What are the expectations for a stay at home parent?
I’ve seen this question pop up in online mom groups over and over.
It’s interesting to see that it usually gets a wide array of responses, everything from just keeping the kids alive to maintaining a spotless house, doing all of the child care, and cooking a gourmet meal all while wearing pearls and high heels.
So, what is a realistic expectation for a SAHM?
If these responses have told me anything, it’s that every family is different. Whichever end of the spectrum you fall on is fine as long as both partners are cool with it.
But I can see how this becomes an issue. It can be hard to see what we did all day sometimes.
Some days go like this: I fed the baby, then the toddler, then cleaned a diaper explosion, then took the toddler potty, then tried to get the baby to sleep while simultaneously trying to keep the toddler from destroying the house, and then I repeat that whole sequence until my husband gets home.
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Should stay at home parents be responsible for all of the household tasks?
I, personally, don’t think so.
My priority is taking care of our kids, so sometimes chores end up on the back burner. Also, so much of what we do is invisible and is only noticed when it isn’t done.
No one thinks much about the clean clothes in their drawers, but they likely notice when they have no more clean underwear. It is unlikely that the working parent comes home and sees all of the effort that you put into keeping the place semi presentable that day, however, they notice if its a wreck.
Some days are great and I feel like a rockstar – laundry folded, dishes washed, dinner in oven, and whoa, check out that vacuumed carpet.
But more often, I pick one thing and that’s really all that gets done that day. If my husband didn’t help out around the house, it would be a disaster.
Are stay at home parents responsible for all of the child care tasks?
Not in our house.
While my husband works a crazy schedule, when he’s home, it’s all hands on deck. They’re his children too and spending time with them is not a chore.
Recently, I was asked if my husband could “babysit” so I could go out. While, yes, he’s fine keeping the kids alone, it’s not babysitting when you’re the parent.
With the house and kids we subscribe to a “team work makes the dream work” mentality. We both do as much as we’re able. This doesn’t mean that we split things equally, but rather that we both put in equal effort.
It’s only a problem if it’s a problem for you
It seems like this question comes up because someone is unhappy with the current roles.
Perhaps the working parent thinks the stay at home parent should get more done all day or maybe the stay at home parent thinks the working parent should pitch in more when they’re home.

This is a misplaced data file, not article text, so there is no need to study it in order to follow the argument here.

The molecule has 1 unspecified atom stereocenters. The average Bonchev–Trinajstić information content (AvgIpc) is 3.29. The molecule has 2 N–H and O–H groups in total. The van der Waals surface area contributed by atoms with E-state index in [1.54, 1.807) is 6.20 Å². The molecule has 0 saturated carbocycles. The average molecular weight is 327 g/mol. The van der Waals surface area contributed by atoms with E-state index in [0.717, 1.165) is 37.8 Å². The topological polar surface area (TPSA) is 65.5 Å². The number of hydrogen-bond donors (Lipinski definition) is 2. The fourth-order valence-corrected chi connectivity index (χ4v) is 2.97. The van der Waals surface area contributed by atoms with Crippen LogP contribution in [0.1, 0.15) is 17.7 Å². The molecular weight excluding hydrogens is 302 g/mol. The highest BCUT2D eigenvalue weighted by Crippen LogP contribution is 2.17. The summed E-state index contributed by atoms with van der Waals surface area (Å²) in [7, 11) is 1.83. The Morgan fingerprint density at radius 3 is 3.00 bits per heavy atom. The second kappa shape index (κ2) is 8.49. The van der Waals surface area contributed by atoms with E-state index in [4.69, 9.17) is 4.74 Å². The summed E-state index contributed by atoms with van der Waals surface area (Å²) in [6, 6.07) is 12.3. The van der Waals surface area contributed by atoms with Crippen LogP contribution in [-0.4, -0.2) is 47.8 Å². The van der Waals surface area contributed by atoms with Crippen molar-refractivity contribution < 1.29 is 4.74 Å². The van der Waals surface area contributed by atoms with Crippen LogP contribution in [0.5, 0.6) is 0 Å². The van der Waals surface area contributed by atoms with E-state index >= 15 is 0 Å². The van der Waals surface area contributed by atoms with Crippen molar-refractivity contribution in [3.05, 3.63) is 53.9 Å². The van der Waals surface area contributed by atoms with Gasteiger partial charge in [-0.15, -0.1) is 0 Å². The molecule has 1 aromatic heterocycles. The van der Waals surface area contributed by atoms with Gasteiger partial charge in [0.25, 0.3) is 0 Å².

Honestly, family division of labor is not just a problem with stay at home parents. Surveys have repeatedly shown that moms often shoulder more of the household responsibilities even when they work full time.
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I feel lucky that my hubby is so chill. He doesn’t “expect” much from me (that makes it sound kind of bad, but whatevs).
There’s days he’s arrived to a messy house, us still in PJs, and a big question mark about dinner since it just didn’t happen that day. He rolls with it because, well, he’s awesome. If I’m truly honest, I doubt I’d be as laid back if our roles were reversed.
He knows I’m doing the best I can for our family, even when it may not look like it.
But we haven’t always been in a such a good place. After our first baby was born, we had to really shift around the household responsibilities. To do this, we had to focus on our communication. As much as we’ve improved, we’re far from perfect and continue to work at it.
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Communication is key
I know, we’ve all heard about the importance of communication in relationships before, but it is so crucial that it bears repeating.
Ideally, we would hash out all of the expectations for both the working parent and stay at home parent before baby ever arrived.
Realistically, we need to be flexible, because it’s impossible to know all of the issues that may come up and how we’d truly deal with them. Also, things will change over time and we’ll have to change too.
If you are just considering becoming a SAHM, this is an important conversation to have. You may realize that you both have totally different expectations already. Bridging these differences sooner than later can only make the transition easier.
Who will do the cooking, cleaning, grocery shopping, laundry?
Who will do bathtime, bedtime, night wakings, doctor’s appointments?
Who will do the car and lawn maintenance?
This conversation is definitely harder when you’re already in it. Someone is already unhappy and emotions may run high, especially if this is an issue that’s been argued repeatedly.
But letting the resentment build up is toxic for relationships.
The best advice I ever received about having tough talks is to wait until you’re both calm. Try listen to understand and strive to see from their perspective. Give each other the benefit of the doubt.
Sometimes it is hard to find common ground so look for creative solutions.
If the working parent is upset about the messy house, maybe compromise by trying to make sure one specific task is done or hiring a cleaning service or getting a roomba?
Remember, you are both taking care of your family, just in different ways.
What works for your family might look totally different than what works for mine.